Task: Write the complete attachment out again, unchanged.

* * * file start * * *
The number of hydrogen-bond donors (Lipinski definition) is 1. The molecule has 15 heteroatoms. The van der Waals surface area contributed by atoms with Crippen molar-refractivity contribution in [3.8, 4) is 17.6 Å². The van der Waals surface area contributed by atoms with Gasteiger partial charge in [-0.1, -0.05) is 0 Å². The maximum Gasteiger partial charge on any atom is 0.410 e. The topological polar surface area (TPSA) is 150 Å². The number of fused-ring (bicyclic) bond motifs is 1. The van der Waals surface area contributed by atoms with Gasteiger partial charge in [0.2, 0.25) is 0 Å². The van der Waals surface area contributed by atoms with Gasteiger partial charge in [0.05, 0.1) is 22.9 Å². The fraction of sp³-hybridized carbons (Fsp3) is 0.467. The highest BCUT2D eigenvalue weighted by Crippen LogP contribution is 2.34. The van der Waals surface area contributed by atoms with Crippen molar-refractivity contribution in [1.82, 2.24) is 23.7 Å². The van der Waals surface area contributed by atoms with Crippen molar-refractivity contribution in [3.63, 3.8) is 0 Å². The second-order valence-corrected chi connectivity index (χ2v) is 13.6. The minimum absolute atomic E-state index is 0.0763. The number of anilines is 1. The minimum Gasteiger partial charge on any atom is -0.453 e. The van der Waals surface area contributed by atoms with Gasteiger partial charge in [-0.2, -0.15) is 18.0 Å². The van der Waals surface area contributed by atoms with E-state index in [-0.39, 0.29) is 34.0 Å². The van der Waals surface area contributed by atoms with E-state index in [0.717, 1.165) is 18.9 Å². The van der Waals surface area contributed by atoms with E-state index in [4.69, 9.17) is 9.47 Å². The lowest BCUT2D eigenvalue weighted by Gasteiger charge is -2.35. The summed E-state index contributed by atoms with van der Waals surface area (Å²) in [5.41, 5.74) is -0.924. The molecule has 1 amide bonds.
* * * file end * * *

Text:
The number of hydrogen-bond donors (Lipinski definition) is 1. The molecule has 15 heteroatoms. The van der Waals surface area contributed by atoms with Crippen molar-refractivity contribution in [3.8, 4) is 17.6 Å². The van der Waals surface area contributed by atoms with Gasteiger partial charge in [-0.1, -0.05) is 0 Å². The maximum Gasteiger partial charge on any atom is 0.410 e. The topological polar surface area (TPSA) is 150 Å². The number of fused-ring (bicyclic) bond motifs is 1. The van der Waals surface area contributed by atoms with Gasteiger partial charge in [0.2, 0.25) is 0 Å². The van der Waals surface area contributed by atoms with Gasteiger partial charge in [0.05, 0.1) is 22.9 Å². The fraction of sp³-hybridized carbons (Fsp3) is 0.467. The highest BCUT2D eigenvalue weighted by Crippen LogP contribution is 2.34. The van der Waals surface area contributed by atoms with Crippen molar-refractivity contribution in [1.82, 2.24) is 23.7 Å². The van der Waals surface area contributed by atoms with Crippen molar-refractivity contribution in [3.63, 3.8) is 0 Å². The second-order valence-corrected chi connectivity index (χ2v) is 13.6. The minimum absolute atomic E-state index is 0.0763. The number of anilines is 1. The minimum Gasteiger partial charge on any atom is -0.453 e. The van der Waals surface area contributed by atoms with Gasteiger partial charge in [-0.2, -0.15) is 18.0 Å². The van der Waals surface area contributed by atoms with E-state index in [-0.39, 0.29) is 34.0 Å². The van der Waals surface area contributed by atoms with E-state index in [0.717, 1.165) is 18.9 Å². The van der Waals surface area contributed by atoms with E-state index in [4.69, 9.17) is 9.47 Å². The lowest BCUT2D eigenvalue weighted by Gasteiger charge is -2.35. The summed E-state index contributed by atoms with van der Waals surface area (Å²) in [5.41, 5.74) is -0.924. The molecule has 1 amide bonds.